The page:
42. J. Brian Pitts (2008). Why the Big Bang Singularity Does Not Help the Kal M Cosmological Argument for Theism. British Journal for the Philosophy of Science 59 (4):675-708.
    The cosmic singularity provides negligible evidence for creation in the finite past, and hence theism. A physical theory might have no metric or multiple metrics, so a ‘beginning’ must involve a first moment, not just finite age. Whether one dismisses singularities or takes them seriously, physics licenses no first moment. The analogy between the Big Bang and stellar gravitational collapse indicates that a Creator is required in the first case only if a Destroyer is needed in the second. The need (...)
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  43. Richard Schlegel (1971). On the Self-Consistency of the Steady-State Cosmology: Reply to David Hawkins. Philosophy of Science 38 (2):280-281.
  44. Richard Schlegel (1954). The Age of the Universe. British Journal for the Philosophy of Science 5 (19):226-236.
  45. Michael Scriven (1954). The Age of the Universe. British Journal for the Philosophy of Science 5 (19):181-190.
  46. William A. Silverman (1980). Medical Inflation. Perspectives in Biology and Medicine 23 (4):617-637.
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  47. Robin Small (1986). Tristram Shandy's Last Page. British Journal for the Philosophy of Science 37 (2):213-216.
    This note criticises an argument used by W. L. Craig against an actual infinity of past events. He argues that if Russell's use of the story of Tristram Shandy, who took a year to recount each day of his life, is extended into an infinite past, then Cantor's principle of correspondence leads to the absurd conclusion that Tristram Shandy has already written his last page. I show that no such conclusion can be drawn, and that a ‘past’ version of the (...)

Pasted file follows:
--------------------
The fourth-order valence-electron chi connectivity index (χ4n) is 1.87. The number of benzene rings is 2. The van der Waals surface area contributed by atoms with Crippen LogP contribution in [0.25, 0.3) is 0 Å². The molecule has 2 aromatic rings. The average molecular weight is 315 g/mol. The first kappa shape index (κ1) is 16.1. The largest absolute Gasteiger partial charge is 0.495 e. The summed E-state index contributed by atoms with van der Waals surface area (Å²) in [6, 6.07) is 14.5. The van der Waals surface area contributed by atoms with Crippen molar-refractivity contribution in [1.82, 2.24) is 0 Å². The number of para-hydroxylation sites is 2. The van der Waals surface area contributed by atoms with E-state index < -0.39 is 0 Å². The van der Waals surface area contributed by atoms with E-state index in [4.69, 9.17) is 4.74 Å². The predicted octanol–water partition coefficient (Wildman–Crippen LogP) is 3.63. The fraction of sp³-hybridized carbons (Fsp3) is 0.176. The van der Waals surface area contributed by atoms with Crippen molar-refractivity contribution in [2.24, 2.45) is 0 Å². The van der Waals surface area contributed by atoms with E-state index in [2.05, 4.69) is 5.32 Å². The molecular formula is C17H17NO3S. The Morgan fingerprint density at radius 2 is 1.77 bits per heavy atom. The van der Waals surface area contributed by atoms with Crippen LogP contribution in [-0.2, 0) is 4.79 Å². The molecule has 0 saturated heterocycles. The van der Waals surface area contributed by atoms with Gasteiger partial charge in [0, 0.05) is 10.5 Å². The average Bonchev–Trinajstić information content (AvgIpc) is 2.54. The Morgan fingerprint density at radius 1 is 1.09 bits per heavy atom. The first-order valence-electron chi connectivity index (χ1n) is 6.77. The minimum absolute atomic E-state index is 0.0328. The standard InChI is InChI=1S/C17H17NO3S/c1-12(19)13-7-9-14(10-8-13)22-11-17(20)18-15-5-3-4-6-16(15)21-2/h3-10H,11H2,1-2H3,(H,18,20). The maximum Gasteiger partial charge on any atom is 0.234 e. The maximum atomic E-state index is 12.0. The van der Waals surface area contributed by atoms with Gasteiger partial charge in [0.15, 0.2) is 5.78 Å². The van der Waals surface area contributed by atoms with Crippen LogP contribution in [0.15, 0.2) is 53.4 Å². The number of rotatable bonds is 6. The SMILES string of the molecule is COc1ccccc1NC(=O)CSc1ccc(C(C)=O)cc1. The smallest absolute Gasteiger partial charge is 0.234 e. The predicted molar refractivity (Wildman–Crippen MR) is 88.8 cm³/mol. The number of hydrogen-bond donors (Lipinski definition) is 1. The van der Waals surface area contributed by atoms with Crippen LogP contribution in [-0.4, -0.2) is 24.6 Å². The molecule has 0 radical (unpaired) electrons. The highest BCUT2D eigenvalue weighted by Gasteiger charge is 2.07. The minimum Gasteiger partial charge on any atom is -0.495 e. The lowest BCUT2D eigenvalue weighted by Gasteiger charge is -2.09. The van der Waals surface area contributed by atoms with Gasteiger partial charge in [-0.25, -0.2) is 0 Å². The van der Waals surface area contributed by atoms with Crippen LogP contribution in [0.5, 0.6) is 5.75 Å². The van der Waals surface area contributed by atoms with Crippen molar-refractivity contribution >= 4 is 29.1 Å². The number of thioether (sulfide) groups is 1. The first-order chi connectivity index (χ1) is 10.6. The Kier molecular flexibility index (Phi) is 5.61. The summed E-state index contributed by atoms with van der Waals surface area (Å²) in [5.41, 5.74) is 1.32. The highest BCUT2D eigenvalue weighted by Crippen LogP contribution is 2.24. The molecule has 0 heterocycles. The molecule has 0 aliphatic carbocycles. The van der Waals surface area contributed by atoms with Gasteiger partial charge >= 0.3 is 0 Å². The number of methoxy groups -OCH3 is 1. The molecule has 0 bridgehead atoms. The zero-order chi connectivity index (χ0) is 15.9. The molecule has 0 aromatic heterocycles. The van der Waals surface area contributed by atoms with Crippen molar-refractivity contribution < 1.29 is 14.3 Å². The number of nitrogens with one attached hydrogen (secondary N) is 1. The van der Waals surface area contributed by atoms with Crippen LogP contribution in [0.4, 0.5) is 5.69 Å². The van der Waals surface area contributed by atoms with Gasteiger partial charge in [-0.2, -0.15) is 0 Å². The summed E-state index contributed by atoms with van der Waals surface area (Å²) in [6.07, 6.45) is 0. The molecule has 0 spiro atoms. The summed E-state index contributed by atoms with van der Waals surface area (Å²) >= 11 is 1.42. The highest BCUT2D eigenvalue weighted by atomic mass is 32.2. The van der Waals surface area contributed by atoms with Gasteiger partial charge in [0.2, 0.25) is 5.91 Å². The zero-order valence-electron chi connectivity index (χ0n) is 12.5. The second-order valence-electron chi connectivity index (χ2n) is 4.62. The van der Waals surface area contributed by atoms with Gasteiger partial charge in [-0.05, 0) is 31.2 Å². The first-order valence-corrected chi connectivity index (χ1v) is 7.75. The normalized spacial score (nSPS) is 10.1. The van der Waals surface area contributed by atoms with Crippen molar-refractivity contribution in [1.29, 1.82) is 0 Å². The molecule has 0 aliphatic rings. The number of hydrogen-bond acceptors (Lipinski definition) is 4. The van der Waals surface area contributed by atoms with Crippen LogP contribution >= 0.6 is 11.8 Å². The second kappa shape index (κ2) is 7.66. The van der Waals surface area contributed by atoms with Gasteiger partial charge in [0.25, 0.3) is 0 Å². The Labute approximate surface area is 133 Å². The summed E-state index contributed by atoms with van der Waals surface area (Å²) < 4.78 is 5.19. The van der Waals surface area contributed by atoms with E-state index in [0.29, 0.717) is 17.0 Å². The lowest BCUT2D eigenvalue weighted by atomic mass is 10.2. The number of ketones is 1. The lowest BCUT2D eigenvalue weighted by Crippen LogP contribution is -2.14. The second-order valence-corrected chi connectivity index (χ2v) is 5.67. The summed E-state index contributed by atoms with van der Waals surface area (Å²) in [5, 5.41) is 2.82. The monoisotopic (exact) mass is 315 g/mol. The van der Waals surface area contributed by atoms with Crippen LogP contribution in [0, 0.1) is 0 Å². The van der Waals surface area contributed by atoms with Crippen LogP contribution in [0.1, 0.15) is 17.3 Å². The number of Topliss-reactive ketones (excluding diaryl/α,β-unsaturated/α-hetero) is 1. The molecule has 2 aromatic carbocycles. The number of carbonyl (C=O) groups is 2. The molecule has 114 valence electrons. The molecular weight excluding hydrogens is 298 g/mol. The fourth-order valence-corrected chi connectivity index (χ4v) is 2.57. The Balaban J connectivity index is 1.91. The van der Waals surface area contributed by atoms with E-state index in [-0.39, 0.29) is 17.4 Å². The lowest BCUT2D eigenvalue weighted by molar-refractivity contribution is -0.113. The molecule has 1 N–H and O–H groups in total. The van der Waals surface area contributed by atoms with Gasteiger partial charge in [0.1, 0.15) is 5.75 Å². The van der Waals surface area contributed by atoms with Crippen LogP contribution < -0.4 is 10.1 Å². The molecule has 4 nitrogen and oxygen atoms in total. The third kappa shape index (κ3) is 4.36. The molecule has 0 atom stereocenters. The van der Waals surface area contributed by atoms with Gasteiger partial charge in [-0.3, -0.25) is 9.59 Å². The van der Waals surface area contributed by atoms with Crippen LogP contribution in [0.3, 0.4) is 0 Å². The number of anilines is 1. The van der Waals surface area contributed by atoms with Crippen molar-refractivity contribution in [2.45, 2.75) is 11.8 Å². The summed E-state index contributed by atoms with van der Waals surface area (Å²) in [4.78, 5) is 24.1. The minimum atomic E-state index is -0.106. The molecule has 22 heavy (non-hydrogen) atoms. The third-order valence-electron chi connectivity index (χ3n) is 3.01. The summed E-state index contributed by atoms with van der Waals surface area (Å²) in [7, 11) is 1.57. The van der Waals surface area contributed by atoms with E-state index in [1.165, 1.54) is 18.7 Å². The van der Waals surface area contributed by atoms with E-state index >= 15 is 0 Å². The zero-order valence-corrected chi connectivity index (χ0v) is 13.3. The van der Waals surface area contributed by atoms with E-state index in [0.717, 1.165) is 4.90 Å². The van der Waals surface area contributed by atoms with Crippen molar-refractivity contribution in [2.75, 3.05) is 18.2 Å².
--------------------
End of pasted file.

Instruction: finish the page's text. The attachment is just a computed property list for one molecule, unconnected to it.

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  48. Joseph Wayne Smith & Sharyn Ward (1984). Are We Only Five Minutes Old? Acock on the Age of the Universe. Philosophy of Science 51 (3):511-513.
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  49. Quentin Smith (1994). Did the Big Bang Have a Cause? British Journal for the Philosophy of Science 45 (2):649-668.
    where ds is the space-time interval between two events, a the scale factor representing the radius of the universe at a given time, and do is the line element of a space with constant curvature. The application of this metric to the field equations provides us with the Friedmann’s solutions, which are the heart of big bang cosmology. With the cosmological constant omitted, these solutions read.
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  50. R. G. Swinburne (1966). Cosmological Horizons. Philosophy of Science 33 (3):210-214.
    HORIZONS ARE FRONTIERS BETWEEN THINGS OBSERVABLE AND THINGS UNOBSERVABLE. EVEN IS SUCH HORIZONS EXIST WE MAY LEARN ABOUT UNOBSERVABLE REGIONS OF THE UNIVERSE BY, (A) USING THE LAWS OF PHYSICS WHICH TELL US HOW A PRESENTLY OBSERVABLE GALAXY WILL EVOLVE WHEN NO LONGER OBSERVABLE OR, (B) USING THE COSMOLOGICAL PRINCIPLE.